Morehead Planetarium is on the University of North Carolina at Chapel Hill’s campus, and because of this, the university archives are the quickest and easiest place to find information on the astronaut trainings that took place there.
In order to gain access to documents in the special archives, you have to register, provide general information such as address and contact information, and you have to have your picture taken. I met with one of Wilson Library’s staff, Bob. He had a gentle demeanor that was inviting, and he was more than willing to help me on the topic.
“Not many people come in for this topic,” Bob said. “It seems to be difficult to find information in the archives.”
We spent some time looking into the digital archives because Bob thought it would be the quickest way of figuring out what information is available.
We put in basic keywords: “astronauts,” “space race,” “morehead,” “planetarium,” “training,” and more. I was not prepared for how difficult it was going to be to find information on the topic until we had three search results that all said there was no information.
In order to find documents that you have to touch with fancy white gloves, you have to get special permission from Wilson Library, and that takes time to process.
Since I couldn’t find much in the archives other than some pictures of the astronauts who were involved, I decided I should go straight to the source: Morehead Planetarium.
When I entered the planetarium’s business center, the atmosphere was different than I expected for the planetarium. There was a girl at the front desk who asked if I needed help, so I took a leap of faith.
“I’m working on a written piece and was wondering if there is anyone I could talk to about the space race,” I said with the soft speech I use to help me get information that I need.
“Have you talked to Micky Jo?” the girl said.
The infamous “Micky Jo.” I have been told this name so many times while working on this piece that she seems to be a legend in my eyes.
Micky Jo Sorrell is an educator at the planetarium, and she would be a perfect person to gather information on the space race from. However, the day was not in my favor.
“I have been told to talk to her, is she available?” I asked.
“One second,” she said.
At this point, another girl walked into the room. The girl at the front desk asked if she had seen Micky Jo.
At this point, I’m sitting in a fancy leather chair watching two planetarium employees asking around for me.
A man came out from one of the back offices.
“Have you seen Micky Jo?” both the girls asked him.
“She’s in a meeting,” he said.
“Oh, when will she be out?” I asked.
“Not for a while,” he responded. “What do you need?”
I told him my shtick.
“Out of all the people in here, I probably know the most about the space race,” he said.
“Well could I get some information from you?” I asked, probably more exuberantly than I should have.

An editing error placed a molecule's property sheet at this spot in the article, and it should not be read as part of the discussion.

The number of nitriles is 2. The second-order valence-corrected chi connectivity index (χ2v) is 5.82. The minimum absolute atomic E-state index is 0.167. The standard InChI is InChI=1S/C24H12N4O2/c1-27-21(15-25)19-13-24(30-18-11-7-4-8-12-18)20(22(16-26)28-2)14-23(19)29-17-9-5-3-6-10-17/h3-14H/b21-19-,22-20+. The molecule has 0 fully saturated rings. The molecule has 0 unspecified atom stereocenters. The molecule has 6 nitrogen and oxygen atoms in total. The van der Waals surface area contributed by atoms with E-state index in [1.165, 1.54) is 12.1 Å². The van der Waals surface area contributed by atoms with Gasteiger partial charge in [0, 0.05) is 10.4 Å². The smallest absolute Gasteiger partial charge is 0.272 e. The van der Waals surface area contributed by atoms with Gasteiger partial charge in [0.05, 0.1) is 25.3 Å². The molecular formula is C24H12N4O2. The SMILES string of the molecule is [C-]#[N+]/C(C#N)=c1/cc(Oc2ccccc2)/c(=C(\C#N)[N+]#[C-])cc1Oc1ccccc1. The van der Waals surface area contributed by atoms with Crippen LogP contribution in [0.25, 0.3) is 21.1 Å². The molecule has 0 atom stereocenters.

“I’m busy at the moment, but here’s my card.”
He handed me a business card with his name on it – Richard McColman, the Fulldome Theater director.
“Thank you, I’ll get in touch,” I said while leaving.
I emailed him later that night. I waited for what seemed like forever to only get an email saying he would not be able to give me the answers I needed without an appointment. I didn’t have time to make an appointment.
We both apologized to each other for the inconvenience, but I was determined to find something.
I looked into the planetarium’s website to see what they had for the public. The website actually gave me some helpful information.
Over 60 astronauts trained at Morehead Planetarium during the space race, including Neil Armstrong.
Many credit the training done at the planetarium for the astronauts saving lives during risky missions, including Apollo 13, which was the inspiration for the film with the same name.
The space race’s lasting impact
It feels like I am ending right where I started, with little available information on the space race, but that brings up an interesting question. Why?
In the 1950s, space travel was seen as the next chapter in American history, yet today, not many people even know the basic information.
“Other than the money aspect, we reached the pinnacle of what we learn from just putting humans in space with the current technology,” said Taylor Peele, a U.S. Army soldier. “We did what we set to do, which was beat the rest of the world to setting foot on extraterrestrial soil.”
Perhaps that is the answer. We came, we conquered, we leave. What was set out to happen has happened, so there is no dire need to talk about it anymore.
The effects of the space race are still alive in pop culture, primarily in movies such as Interstellar, Gravity and the Star Wars saga.
They would not have been made without what we have learned from the space race.
edited by Elise Clouser